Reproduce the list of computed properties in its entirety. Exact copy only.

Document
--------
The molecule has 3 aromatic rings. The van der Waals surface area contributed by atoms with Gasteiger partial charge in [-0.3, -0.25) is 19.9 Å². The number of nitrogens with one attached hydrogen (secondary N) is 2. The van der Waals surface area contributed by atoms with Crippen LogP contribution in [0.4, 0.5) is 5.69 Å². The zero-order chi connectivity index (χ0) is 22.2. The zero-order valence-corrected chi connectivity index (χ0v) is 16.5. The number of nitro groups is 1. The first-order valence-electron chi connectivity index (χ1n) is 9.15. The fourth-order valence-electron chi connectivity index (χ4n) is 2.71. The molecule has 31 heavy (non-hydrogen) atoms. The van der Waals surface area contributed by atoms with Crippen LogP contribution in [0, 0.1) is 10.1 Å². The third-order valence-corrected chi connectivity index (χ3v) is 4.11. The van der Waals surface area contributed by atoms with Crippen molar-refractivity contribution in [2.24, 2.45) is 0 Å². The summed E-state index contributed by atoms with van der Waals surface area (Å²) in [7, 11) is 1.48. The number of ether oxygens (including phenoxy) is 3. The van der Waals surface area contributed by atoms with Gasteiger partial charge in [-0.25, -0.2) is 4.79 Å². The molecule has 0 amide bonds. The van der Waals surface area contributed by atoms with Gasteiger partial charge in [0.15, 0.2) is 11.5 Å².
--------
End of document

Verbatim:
The molecule has 3 aromatic rings. The van der Waals surface area contributed by atoms with Gasteiger partial charge in [-0.3, -0.25) is 19.9 Å². The number of nitrogens with one attached hydrogen (secondary N) is 2. The van der Waals surface area contributed by atoms with Crippen LogP contribution in [0.4, 0.5) is 5.69 Å². The zero-order chi connectivity index (χ0) is 22.2. The zero-order valence-corrected chi connectivity index (χ0v) is 16.5. The number of nitro groups is 1. The first-order valence-electron chi connectivity index (χ1n) is 9.15. The fourth-order valence-electron chi connectivity index (χ4n) is 2.71. The molecule has 31 heavy (non-hydrogen) atoms. The van der Waals surface area contributed by atoms with Crippen LogP contribution in [0, 0.1) is 10.1 Å². The third-order valence-corrected chi connectivity index (χ3v) is 4.11. The van der Waals surface area contributed by atoms with Crippen molar-refractivity contribution in [2.24, 2.45) is 0 Å². The summed E-state index contributed by atoms with van der Waals surface area (Å²) in [7, 11) is 1.48. The number of ether oxygens (including phenoxy) is 3. The van der Waals surface area contributed by atoms with Gasteiger partial charge in [-0.25, -0.2) is 4.79 Å². The molecule has 0 amide bonds. The van der Waals surface area contributed by atoms with Gasteiger partial charge in [0.15, 0.2) is 11.5 Å².